Intro

The dialogue with twentieth-century European art. The creativity and entrepreneurial spirit of a great Italian fashion house. The extraordinary culture and brilliance of its two founders. These are the themes of the exhibition that MA*GA of Gallarate (VA) is dedicating, from 19 April to 24 January 2016, to Ottavio and Rosita Missoni, in the city that they chose in 1953 for their home and first artisan workshop.
In the year of EXPO Milan, the success and international recognition won by the Missonis in the fields of textile design and fashion stand as one of the most accredited voices of the Made in Italy label, representing the value of a geographical territory and testifying to the brand's capacity for generating languages and connections with the greatest modern and contemporary artists.
The exhibition, the spaces of which will themselves be designed as works of environmental art, is organised into different narrative registers that outline the main characteristics of the brilliance of the Missonis, made up of colour, material and shape. At the same time, it reveals the extremely close tie between their creativity and art, a characteristic that makes the brand all but unique in the world of international fashion.
The exhibition MISSONI, ART, COLOUR, curated by Luciano Caramel and Emma Zanella, is the fruit of joint collaboration between the City of Gallarate, the Museo MA*GA and the Missoni Archive, with contributions and support from the Region of Lombardy - Office of Culture, Identity and Self-Governance, the Province of Varese and the participation of the Gallerie d’Italia - Piazza Scala (Milan). The exhibition is also part of the Grand Tour EXPO project.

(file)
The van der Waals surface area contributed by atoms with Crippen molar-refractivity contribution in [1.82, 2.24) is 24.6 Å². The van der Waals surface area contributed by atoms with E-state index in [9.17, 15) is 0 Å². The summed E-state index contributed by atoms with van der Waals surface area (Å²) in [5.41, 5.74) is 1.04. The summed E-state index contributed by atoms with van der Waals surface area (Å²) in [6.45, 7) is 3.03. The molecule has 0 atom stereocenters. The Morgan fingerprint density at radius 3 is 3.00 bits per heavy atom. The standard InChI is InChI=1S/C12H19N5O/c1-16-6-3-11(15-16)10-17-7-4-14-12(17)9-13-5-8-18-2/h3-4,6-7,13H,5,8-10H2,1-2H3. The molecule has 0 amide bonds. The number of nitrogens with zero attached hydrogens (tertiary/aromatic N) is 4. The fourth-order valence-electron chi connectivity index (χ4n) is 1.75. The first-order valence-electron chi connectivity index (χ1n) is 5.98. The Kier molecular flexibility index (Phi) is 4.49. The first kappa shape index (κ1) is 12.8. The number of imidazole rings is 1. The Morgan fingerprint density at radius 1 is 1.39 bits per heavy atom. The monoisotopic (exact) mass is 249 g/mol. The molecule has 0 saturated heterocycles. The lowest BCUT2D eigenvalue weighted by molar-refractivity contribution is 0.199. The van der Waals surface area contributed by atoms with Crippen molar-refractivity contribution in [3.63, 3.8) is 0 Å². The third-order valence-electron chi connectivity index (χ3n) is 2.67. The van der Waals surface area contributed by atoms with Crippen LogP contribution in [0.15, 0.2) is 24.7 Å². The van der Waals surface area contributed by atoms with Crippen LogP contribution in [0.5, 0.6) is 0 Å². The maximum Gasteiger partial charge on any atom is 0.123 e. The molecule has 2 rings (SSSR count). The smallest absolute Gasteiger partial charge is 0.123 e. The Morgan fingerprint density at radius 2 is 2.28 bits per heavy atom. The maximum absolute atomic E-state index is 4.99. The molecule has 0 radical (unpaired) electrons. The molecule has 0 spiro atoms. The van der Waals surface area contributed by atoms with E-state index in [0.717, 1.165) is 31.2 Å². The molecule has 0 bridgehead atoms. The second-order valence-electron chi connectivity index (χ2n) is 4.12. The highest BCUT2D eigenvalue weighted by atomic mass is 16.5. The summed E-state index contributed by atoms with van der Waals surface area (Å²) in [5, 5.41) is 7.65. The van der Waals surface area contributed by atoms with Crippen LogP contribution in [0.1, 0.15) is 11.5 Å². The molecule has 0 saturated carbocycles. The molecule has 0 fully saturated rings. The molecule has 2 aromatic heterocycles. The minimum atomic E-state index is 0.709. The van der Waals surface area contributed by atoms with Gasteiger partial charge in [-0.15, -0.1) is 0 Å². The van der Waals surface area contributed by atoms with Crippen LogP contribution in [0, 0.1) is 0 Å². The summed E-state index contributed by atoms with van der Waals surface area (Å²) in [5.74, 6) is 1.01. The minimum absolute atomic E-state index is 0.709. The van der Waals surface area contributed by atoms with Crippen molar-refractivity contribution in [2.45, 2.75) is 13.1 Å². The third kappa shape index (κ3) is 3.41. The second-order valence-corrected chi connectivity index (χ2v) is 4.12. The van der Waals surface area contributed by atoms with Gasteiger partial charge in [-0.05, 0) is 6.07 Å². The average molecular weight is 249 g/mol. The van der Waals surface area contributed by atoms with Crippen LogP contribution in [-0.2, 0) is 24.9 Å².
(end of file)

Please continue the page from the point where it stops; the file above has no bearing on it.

The exhibition opens with Fashion House, a video installation by the artist Ali Kazma that interprets the work of the 'Missoni House'. Entering their world, the Turkish artist focuses on the approach used by the Missonis for the company's entire production cycle, emphasising the happy marriage between artisan knowledge and the search for the most advanced design.
The exhibition then shifts to an analysis of the cultural roots that influenced the Missonis' choices in terms of design, colour, pattern and shape, intrinsic features of their style. This section focuses on abstract and aniconic European art from the first half of the twentieth century, presenting works by Giacomo Balla, Sonia and Robert Delaunay, Fortunato Depero, Osvaldo Licini, Mauro Reggiani,  Lucio Fontana,  Jean Hèlion, Auguste Herbin, Wassily Kandinsky, Paul Klee,  Enrico Prampolini, Gino Severini, Sophie Tauber Arp, Manlio Rho, Mario Radice, Atanasio Soldati, Luigi Veronesi and Bruno Munari.
Colour, material and shape are also the fulcra around which the Missonis' never-ending research revolves. This theme is explored in a major installation of clothing designed and set-up especially for the exhibition and MA*GA by the Missonis themselves and entirely dedicated to the fascination and glamour of the fashion house's history-making pieces.
The final section of the exhibition explores the relationship between the creative thought of Ottavio Missoni and contemporary Italian art, with colour studies, pictorial works and tapestries placed in dialogue with works by Mario Ballocco, Gianni Bertini, Giuseppe Capogrossi, Roberto Crippa, Nino Di Salvatore, Piero Dorazio, Achille Perilli, Tancredi, Emilio Vedova, Luigi Veronesi, Carla Accardi, Giovanni Anceschi, Alberto Biasi, Davide Boriani, Dadamaino, Giulio Turcato and Grazia Varisco to contemporary artists like Enrica Borghi or Pietro Pirelli.
The exhibition is accompanied by a catalogue, published by Rizzoli and edited by Luciano Caramel and Emma Zanella, and complemented by a rich calendar of events and educational programmes.